Denmark Will be the First 100% Renewable Country

published Nov 18, 2014
1 min read

 A Great Dream


Danes have a dream: making Denmark completely independent from fossil fuels and polluting energy sources by leveraging on renewables. This is the most ambitious project ever conceived, but Danes are not waiting idly by for the change to happen; they are actively moving to make it happen by 2050. Many countries have renewable energy plans, but Denmark retains the leading position, with more than 40% of its energy coming from renewables.

Structuring the Plan

The plan aims at substituting any form of fossil fuel with renewable energy resources. The energy produced will be used not only as a powering and heating source, but also for transportation. This is a major turning point, since no other plan includes transportation. Furthermore, governmental institutions also support electric cars, although the first attempt to introduce them had not used up its full potential.

… Some Challenges

Some concerns center around the impact of such a move on traditional power plants that serve as a backup when sun and wind are insufficient. The price of operating such plants could reach levels that make it economically unreasonable to use them. However, such energy may still be needed during the year.

Another point is the fact that at present, Denmark benefits from the supply of cheap energy from the surrounding countries, namely nuclear energy from Sweden, and hydroelectricity from Norway. However, this situation seems to change soon since Swedish politicians are willing to dismantle nuclear centrals, and the UK is buying increasing amounts of Norwegian electricity.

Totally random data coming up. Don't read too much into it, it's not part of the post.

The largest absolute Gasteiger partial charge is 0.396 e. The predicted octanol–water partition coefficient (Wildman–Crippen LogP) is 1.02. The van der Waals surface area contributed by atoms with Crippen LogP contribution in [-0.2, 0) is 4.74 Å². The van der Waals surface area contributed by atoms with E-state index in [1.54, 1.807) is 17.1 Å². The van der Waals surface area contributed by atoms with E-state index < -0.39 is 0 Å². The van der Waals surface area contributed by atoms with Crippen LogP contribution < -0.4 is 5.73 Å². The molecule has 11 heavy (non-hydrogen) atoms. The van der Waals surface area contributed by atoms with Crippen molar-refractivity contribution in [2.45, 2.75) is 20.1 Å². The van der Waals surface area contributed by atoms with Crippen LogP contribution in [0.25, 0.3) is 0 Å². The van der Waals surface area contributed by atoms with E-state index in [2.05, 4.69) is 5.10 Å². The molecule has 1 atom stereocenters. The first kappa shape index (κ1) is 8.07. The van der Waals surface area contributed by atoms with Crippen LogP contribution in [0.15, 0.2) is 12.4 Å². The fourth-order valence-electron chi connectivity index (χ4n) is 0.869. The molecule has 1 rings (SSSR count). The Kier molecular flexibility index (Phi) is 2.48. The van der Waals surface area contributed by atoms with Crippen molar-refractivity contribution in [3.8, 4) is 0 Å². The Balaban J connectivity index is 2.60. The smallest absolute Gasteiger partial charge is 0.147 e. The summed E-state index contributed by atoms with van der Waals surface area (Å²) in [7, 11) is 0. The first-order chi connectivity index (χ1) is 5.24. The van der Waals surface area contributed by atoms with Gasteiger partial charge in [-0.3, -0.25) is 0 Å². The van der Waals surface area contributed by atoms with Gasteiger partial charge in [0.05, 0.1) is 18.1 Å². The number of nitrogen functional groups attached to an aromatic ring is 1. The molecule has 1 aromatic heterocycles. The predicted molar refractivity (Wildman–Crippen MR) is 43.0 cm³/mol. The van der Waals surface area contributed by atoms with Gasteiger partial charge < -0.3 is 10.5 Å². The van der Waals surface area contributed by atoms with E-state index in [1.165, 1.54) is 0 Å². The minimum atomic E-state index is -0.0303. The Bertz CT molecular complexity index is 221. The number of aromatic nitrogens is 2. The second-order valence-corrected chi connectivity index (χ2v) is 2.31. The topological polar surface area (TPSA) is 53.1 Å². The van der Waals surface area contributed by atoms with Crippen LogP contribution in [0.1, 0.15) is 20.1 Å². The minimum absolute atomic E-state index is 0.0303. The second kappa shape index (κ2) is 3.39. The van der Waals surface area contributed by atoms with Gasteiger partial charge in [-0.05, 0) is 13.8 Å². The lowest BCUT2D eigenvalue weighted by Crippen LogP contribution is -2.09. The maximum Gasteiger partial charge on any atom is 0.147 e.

Careful Redesigning is the Key for Success

The Danish government is aware of the risks that this situation can bring about, if no immediate and effective action is taken. However, the next moves are not easy to decide upon, as this is a matter to manage carefully. Accidental blackouts caused by a strong push towards renewable energy solutions may dramatically diminish people’s confidence and commitment to the programs.

This can end up in a failed economic shift, as it happened in California. It is therefore fundamental that policy makers deeply analyze the environment,  shape the transition step by step without underestimating any element. Denmark has already shown over the years to possess great capabilities and skills to manage renewables, profoundly believing in the need for change. There are all the key elements for a successful plan implementation, keeping a cautious eye on process roll-out and management.